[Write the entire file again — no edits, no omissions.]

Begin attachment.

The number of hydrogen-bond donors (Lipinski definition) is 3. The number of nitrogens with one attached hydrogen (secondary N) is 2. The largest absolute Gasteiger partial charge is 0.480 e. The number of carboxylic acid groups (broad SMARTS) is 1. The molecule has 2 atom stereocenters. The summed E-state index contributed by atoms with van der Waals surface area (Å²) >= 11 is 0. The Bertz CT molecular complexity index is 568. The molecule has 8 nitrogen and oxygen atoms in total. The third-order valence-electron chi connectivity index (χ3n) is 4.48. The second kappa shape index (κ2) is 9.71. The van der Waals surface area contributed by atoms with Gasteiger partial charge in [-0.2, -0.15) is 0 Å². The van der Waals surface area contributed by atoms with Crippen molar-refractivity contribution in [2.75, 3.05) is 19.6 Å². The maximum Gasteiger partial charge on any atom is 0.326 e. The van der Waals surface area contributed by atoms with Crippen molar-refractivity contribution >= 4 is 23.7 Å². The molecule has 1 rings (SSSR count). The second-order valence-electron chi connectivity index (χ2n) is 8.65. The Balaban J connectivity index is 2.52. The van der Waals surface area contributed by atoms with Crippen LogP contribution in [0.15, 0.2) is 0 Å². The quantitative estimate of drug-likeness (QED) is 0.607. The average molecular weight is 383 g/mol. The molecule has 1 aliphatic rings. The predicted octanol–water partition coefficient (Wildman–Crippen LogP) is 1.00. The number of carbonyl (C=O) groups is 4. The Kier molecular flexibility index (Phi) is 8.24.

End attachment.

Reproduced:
The number of hydrogen-bond donors (Lipinski definition) is 3. The number of nitrogens with one attached hydrogen (secondary N) is 2. The largest absolute Gasteiger partial charge is 0.480 e. The number of carboxylic acid groups (broad SMARTS) is 1. The molecule has 2 atom stereocenters. The summed E-state index contributed by atoms with van der Waals surface area (Å²) >= 11 is 0. The Bertz CT molecular complexity index is 568. The molecule has 8 nitrogen and oxygen atoms in total. The third-order valence-electron chi connectivity index (χ3n) is 4.48. The second kappa shape index (κ2) is 9.71. The van der Waals surface area contributed by atoms with Gasteiger partial charge in [-0.2, -0.15) is 0 Å². The van der Waals surface area contributed by atoms with Crippen molar-refractivity contribution in [2.75, 3.05) is 19.6 Å². The maximum Gasteiger partial charge on any atom is 0.326 e. The van der Waals surface area contributed by atoms with Crippen molar-refractivity contribution >= 4 is 23.7 Å². The molecule has 1 rings (SSSR count). The second-order valence-electron chi connectivity index (χ2n) is 8.65. The Balaban J connectivity index is 2.52. The van der Waals surface area contributed by atoms with Crippen LogP contribution in [0.15, 0.2) is 0 Å². The quantitative estimate of drug-likeness (QED) is 0.607. The average molecular weight is 383 g/mol. The molecule has 1 aliphatic rings. The predicted octanol–water partition coefficient (Wildman–Crippen LogP) is 1.00. The number of carbonyl (C=O) groups is 4. The Kier molecular flexibility index (Phi) is 8.24.